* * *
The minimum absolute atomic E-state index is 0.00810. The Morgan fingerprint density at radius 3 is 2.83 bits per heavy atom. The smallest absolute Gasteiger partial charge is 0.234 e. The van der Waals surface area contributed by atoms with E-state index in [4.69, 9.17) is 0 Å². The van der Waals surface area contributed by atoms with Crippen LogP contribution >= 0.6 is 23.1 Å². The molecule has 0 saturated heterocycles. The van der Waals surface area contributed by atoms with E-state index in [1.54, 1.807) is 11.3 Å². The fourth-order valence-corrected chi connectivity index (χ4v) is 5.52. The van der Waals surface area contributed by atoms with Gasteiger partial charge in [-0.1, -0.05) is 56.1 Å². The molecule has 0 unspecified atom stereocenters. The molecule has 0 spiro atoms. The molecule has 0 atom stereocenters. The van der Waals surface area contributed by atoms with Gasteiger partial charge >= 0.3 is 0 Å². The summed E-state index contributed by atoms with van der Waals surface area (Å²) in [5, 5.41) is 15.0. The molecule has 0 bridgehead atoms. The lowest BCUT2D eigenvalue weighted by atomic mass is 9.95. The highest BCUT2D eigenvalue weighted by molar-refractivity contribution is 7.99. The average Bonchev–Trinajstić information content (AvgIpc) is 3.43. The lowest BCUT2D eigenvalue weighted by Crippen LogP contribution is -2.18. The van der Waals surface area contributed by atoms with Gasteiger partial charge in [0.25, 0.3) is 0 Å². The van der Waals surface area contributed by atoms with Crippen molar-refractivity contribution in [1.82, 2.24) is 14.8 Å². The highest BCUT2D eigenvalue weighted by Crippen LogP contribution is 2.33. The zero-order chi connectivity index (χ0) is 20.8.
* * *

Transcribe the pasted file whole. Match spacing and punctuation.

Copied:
The minimum absolute atomic E-state index is 0.00810. The Morgan fingerprint density at radius 3 is 2.83 bits per heavy atom. The smallest absolute Gasteiger partial charge is 0.234 e. The van der Waals surface area contributed by atoms with E-state index in [4.69, 9.17) is 0 Å². The van der Waals surface area contributed by atoms with Crippen LogP contribution >= 0.6 is 23.1 Å². The molecule has 0 saturated heterocycles. The van der Waals surface area contributed by atoms with E-state index in [1.54, 1.807) is 11.3 Å². The fourth-order valence-corrected chi connectivity index (χ4v) is 5.52. The van der Waals surface area contributed by atoms with Gasteiger partial charge in [-0.1, -0.05) is 56.1 Å². The molecule has 0 unspecified atom stereocenters. The molecule has 0 spiro atoms. The molecule has 0 atom stereocenters. The van der Waals surface area contributed by atoms with Gasteiger partial charge >= 0.3 is 0 Å². The summed E-state index contributed by atoms with van der Waals surface area (Å²) in [5, 5.41) is 15.0. The molecule has 0 bridgehead atoms. The lowest BCUT2D eigenvalue weighted by atomic mass is 9.95. The highest BCUT2D eigenvalue weighted by molar-refractivity contribution is 7.99. The average Bonchev–Trinajstić information content (AvgIpc) is 3.43. The lowest BCUT2D eigenvalue weighted by Crippen LogP contribution is -2.18. The van der Waals surface area contributed by atoms with Gasteiger partial charge in [0.25, 0.3) is 0 Å². The van der Waals surface area contributed by atoms with Crippen molar-refractivity contribution in [1.82, 2.24) is 14.8 Å². The highest BCUT2D eigenvalue weighted by Crippen LogP contribution is 2.33. The zero-order chi connectivity index (χ0) is 20.8.